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Mario Kart Super Circuit

Review By:  Jared Black

Developer:  Intelligent Systems
Publisher:  Nintendo
# of Players:  1-4
Genre:  Racing
ESRB:  Everyone
Date Posted:  9-25-01

Quick, name the N64 game that outsold every other N64 game in Japan. Not Zelda: OoT…not Super Mario 64…but Mario Kart 64. Most people know that the franchise is a popular one, but very few realize just how big it really is. With sales like that, it was a no-brainer that it would appear on the Game Boy Advance. The challenge facing Nintendo was not how to bring the core gameplay to the system (the GBA is more powerful than the SNES, where the MK series began), but rather how to bring the series’ awesome multiplayer action to the GBA. It’s a challenge Nintendo met and conquered with ease.

If you’ve played a Mario Kart game before, you know what to expect. Eight different Nintendo characters race each other over a variety of inspired tracks. Utilizing various weapons and power-ups, things quickly turn frantic and chaotic as racers jockey for position. At the end of each race, characters are awarded different point totals depending on where they finish the race. At the end of a Cup (a collection of four tracks), the winner is crowned based on his/her/it’s accumulated point total. It’s a simple formula that everyone should be familiar with, as virtually every kart game copies the original Mario Kart in some way.

As in previous games, each of the eight different characters has their own capabilities. Wario, Donkey Kong, and Bowser are heavier and accelerate slower (but have a higher top speed); the Princess, Toad, and Yoshi are lighter and accelerate faster (but have a lower top speed); and Mario and Luigi are balanced between the two extremes. Each set of courses is better suited to different characters, thus making the character you use a big part of your strategy.

Aside from this tried-and-true balance in gameplay, what’s really set the series apart has always been the multiplayer modes. The GBA version is no different, as it utilizes the GBA’s link capabilities to deliver stunning multiplayer gameplay. Up to four different players can race or battle. In the battle mode, each player has three balloons rotating around their driver. Each time they get hit by a weapon, they’ll lose a balloon. Once they lose all three, they turn into a bomb that can then foil the other players. In some ways this multiplayer is better than the N64 version’s, since each player has their own private screen to enhance the strategic nature of the gameplay.

Graphic-wise, this looks much better than the SNES version. Colors are more vibrant, sprites are better animated, and each course is much more complex (in terms of obstacles, backgrounds, etc.). In some ways it looks better than the N64 version, as the use of sprites allows for more objects on the screen than simple polygon models (the riders in MK 64 were sprite-based, but the environments were polygonal) do. Mario Kart: Super Circuit also adds new graphic effects into the mix, including some excellent weather. Overall, this is one of the best-looking GBA titles yet and totally demolishes the ludicrous opinion that the GBA is nothing more than a portable SNES.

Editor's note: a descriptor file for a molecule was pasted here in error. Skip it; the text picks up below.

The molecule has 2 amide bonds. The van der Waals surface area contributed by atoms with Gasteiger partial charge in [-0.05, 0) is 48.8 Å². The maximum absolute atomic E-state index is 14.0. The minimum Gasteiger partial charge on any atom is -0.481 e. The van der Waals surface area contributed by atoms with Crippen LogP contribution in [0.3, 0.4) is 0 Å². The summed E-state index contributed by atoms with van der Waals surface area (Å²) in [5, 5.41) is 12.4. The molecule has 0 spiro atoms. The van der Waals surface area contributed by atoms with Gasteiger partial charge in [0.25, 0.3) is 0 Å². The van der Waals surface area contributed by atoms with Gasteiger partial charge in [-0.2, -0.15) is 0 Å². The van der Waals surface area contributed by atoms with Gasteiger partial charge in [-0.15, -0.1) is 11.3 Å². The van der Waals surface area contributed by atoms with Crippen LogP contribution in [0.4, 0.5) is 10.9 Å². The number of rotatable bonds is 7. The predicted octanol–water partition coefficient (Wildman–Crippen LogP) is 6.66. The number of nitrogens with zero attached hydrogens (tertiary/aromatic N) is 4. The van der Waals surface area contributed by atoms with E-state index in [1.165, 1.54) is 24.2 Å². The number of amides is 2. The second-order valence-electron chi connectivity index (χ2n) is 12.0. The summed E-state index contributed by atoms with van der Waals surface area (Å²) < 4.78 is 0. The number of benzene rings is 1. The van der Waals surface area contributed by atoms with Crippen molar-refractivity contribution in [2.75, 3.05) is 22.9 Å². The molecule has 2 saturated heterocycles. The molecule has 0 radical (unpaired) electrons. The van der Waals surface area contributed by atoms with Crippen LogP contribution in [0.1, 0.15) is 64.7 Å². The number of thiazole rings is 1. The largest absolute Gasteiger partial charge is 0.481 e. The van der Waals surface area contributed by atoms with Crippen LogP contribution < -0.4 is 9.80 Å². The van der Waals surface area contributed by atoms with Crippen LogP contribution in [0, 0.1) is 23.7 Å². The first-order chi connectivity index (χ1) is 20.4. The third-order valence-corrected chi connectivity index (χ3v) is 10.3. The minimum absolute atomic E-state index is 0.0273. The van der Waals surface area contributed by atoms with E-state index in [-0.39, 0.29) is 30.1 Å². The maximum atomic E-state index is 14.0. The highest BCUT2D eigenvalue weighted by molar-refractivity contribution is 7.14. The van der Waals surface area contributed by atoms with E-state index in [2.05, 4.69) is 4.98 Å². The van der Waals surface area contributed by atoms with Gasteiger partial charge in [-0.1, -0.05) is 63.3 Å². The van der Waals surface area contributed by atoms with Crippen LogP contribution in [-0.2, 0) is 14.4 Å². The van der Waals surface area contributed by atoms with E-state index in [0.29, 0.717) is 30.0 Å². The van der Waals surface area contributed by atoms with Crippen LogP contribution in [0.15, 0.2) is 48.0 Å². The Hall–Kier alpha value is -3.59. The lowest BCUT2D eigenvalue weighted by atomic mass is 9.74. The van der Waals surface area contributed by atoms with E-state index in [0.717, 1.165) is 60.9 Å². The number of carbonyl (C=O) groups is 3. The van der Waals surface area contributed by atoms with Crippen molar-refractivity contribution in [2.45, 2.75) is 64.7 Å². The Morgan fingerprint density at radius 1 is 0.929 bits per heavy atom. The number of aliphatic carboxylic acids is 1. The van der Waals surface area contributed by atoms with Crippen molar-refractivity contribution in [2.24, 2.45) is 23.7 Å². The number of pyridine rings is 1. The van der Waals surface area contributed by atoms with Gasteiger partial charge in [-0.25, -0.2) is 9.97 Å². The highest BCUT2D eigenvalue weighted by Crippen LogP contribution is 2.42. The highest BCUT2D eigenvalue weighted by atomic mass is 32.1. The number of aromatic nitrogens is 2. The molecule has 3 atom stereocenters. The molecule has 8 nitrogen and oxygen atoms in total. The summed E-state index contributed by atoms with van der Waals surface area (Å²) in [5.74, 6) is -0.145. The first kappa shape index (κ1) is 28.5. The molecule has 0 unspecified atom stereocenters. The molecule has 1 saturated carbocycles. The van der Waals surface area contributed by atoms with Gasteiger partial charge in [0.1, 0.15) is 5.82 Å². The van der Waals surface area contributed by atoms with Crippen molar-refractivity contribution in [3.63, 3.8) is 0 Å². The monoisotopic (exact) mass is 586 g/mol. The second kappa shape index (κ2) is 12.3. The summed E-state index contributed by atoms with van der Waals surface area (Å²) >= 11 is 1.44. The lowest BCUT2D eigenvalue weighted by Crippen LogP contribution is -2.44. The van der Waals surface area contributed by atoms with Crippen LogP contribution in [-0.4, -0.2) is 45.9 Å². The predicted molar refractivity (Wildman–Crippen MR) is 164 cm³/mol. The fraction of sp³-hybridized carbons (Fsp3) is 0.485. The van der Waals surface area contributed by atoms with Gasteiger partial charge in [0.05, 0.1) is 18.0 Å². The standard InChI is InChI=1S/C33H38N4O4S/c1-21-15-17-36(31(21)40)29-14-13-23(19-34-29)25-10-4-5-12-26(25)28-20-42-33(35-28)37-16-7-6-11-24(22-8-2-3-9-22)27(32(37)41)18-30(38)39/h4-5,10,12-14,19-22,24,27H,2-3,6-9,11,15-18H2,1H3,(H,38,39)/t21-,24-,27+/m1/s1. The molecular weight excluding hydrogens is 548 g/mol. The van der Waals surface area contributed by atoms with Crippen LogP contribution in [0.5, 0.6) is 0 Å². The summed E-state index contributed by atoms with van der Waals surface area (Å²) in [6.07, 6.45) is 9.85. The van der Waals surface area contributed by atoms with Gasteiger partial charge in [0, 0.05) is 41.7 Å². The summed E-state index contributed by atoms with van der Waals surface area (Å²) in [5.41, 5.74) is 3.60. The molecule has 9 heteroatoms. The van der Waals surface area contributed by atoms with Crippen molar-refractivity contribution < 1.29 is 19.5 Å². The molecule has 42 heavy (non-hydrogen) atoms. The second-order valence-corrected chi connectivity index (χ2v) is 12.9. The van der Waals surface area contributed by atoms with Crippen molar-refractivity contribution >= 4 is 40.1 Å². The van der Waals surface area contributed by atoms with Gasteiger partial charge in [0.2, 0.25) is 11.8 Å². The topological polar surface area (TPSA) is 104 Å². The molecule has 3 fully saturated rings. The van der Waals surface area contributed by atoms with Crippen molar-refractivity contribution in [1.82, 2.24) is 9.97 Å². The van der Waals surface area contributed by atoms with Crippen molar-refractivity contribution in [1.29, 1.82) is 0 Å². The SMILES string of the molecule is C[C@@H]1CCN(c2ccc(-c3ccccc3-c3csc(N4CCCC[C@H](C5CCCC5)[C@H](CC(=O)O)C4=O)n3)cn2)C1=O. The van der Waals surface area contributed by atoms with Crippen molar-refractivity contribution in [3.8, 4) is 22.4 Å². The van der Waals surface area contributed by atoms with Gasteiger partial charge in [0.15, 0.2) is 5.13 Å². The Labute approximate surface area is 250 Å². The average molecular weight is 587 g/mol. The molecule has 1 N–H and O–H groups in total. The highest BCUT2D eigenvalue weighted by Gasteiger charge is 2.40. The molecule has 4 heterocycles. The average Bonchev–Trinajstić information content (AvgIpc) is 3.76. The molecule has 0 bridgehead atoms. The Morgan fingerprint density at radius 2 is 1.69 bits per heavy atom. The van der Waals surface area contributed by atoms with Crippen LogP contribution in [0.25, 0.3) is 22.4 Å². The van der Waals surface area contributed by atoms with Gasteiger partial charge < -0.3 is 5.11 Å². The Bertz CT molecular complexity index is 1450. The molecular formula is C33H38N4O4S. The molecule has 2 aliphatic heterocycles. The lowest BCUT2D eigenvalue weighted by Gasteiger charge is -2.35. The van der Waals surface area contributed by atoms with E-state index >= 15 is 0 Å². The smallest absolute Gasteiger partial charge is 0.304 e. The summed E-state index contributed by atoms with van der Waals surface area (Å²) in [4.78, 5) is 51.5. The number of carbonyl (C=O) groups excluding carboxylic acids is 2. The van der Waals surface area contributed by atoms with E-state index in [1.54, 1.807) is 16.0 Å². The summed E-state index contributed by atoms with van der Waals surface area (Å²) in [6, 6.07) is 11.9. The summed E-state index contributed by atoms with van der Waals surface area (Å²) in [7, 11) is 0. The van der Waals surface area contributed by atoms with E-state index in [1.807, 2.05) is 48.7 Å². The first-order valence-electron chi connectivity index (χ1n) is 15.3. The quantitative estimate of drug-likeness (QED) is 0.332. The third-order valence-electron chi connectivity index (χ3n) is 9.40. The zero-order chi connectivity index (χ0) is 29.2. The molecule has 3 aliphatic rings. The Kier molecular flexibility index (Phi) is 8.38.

The sound is wonderfully executed. The music is your typical Nintendo stuff, with a generally upbeat sound and feeling to it. Again, the music here sounds much better than the SNES version as it comes at you in full stereo with a really rich feel. Sound effects are adequate enough, with the standard effects you would expect to hear. This version also contains speech samples for each character, although they’re a little more limited than they were in Mario Kart 64.

In terms of extras, MK: Super Circuit definitely delivers. In addition to three different racing classes (50cc, 100cc, 150cc), it also features a ton of hidden tracks in the form of all of the original Super Mario Kart tracks. This alone is a wonderful addition, as those classic tracks feature some of the best course design ever (not to mention the sheer nostalgia factor involved when you unlock them). All told, there are over 40 unique tracks in the game. Not only that, but also four players can play off of one cartridge (although that mode is limited to multi-colored Yoshis). That’s a whole lot of replay value.

While it doesn’t really do anything different from past Mario Karts, it delivers the type of karting experience handheld gamers have longed for. In some ways, it’s actually better than previous Mario Karts. That alone would make it a worthy purchase. Throw in a ton of hidden tracks, upgraded graphics and sound (versus the SNES version), and an excellent multiplayer mode, and you’ve got a wonderful game for any gamer. Don’t miss this one.

Highs:

  • Classic Mario Kart gameplay.
  • Vibrant graphics with lots of detail.
  • Hidden tracks & awesome multiplayer modes deliver a ton of replay value.

Lows:

  • After extended sessions, holding onto items that trail behind you (by continually holding down the "L" button) can be difficult for larger hands due to the GBA’s cramped design.

Final Verdict:

Mario Kart: Super Circuit is an awesome racing game that will appeal to anyone with even a casual experience with the genre. It totally redefines what can be accomplished by a handheld racing game.

Overall Score: 9.7

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